Wine stands out because of how closely the finished product winds up being to its source. It really is fermented grape juice, nothing more. You don’t have to go through complex chemistry to turn grape juice into wine. It’s a natural process that doesn’t even need the addition of yeast and, more importantly, one that changes the nature of the grapes very little. You can’t say the same thing about beer or spirits. In beer, the barley, hops, and other ingredients go through a heavy cooking process that changes their flavors dramatically. Distillation changes the fundamental chemical makeup of potatoes, grains, etc. to produce spirits. You don’t get nearly as pure a product in beer or liquor as you do with wine, which allows the characteristics of each grape variety — be it red or white — to shine through.

Good winemaking, as opposed to brewing or distilling, is largely a hands-off undertaking. You want the grapes to shine through on their own as much as possible. Beer and liquor, however, require a vigorous production process that tends to deaden flavor nuances.

2. Creation and variation

Beer and spirits are revered for their uniformity. This is a product of the processes used to create them, which is somewhat like a successful chemistry experiment replicated over and over again. It is admirable that Jack Daniels, for instance, can crank out barrels of whiskey with such consistency. The same can be said for beers, from microbrews to Budweiser. It’s comforting to know that, if you’ve tasted Absolut vodka once, it will taste the same two years down the road, but it’s not very interesting.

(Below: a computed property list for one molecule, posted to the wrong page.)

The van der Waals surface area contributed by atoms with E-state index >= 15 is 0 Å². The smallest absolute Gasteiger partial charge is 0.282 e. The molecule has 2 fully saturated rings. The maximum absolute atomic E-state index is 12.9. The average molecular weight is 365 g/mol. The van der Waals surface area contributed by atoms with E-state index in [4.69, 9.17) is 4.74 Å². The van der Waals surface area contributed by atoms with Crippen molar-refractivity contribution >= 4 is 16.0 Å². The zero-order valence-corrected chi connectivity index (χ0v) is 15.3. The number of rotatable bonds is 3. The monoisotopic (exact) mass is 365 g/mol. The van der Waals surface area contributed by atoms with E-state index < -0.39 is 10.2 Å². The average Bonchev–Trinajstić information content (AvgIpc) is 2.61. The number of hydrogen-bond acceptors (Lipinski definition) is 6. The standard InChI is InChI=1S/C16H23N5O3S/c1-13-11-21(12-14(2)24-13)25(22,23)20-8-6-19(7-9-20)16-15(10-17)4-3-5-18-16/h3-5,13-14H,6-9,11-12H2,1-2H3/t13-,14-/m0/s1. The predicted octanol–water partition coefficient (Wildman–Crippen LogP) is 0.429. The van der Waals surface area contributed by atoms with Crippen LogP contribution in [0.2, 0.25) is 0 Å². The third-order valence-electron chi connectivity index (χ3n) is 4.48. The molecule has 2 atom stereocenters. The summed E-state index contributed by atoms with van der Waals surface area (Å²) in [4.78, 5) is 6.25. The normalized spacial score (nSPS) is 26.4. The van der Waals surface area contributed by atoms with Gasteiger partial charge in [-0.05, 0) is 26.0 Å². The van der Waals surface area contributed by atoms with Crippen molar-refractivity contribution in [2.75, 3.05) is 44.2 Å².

Wine, on the other hand, is admired for its variation. It is most frequently made from grapes grown in a single year (a “vintage”). A particular producer of wine may have a recognizable style or qualities in certain wines — like the minty smell often found in Heitz Cellars’ Martha’s Vineyard Cabernet Sauvignon (that’s no bull; it really can smell like a fresh mint leaf) — but even wines made from the same vineyard in different years will vary is flavor and style.

There’s also the aging of wine, another variable that will change its taste and qualities. Hard liquor can go for years in the bottle and still be very much the same as it was the day it was packaged. Beer, after long enough, will spoil and is prized for its freshness. Without belaboring the point with too much detail, wine is like a favored pet: it has a precocious youth, steady period of maturity, and then moves past its prime.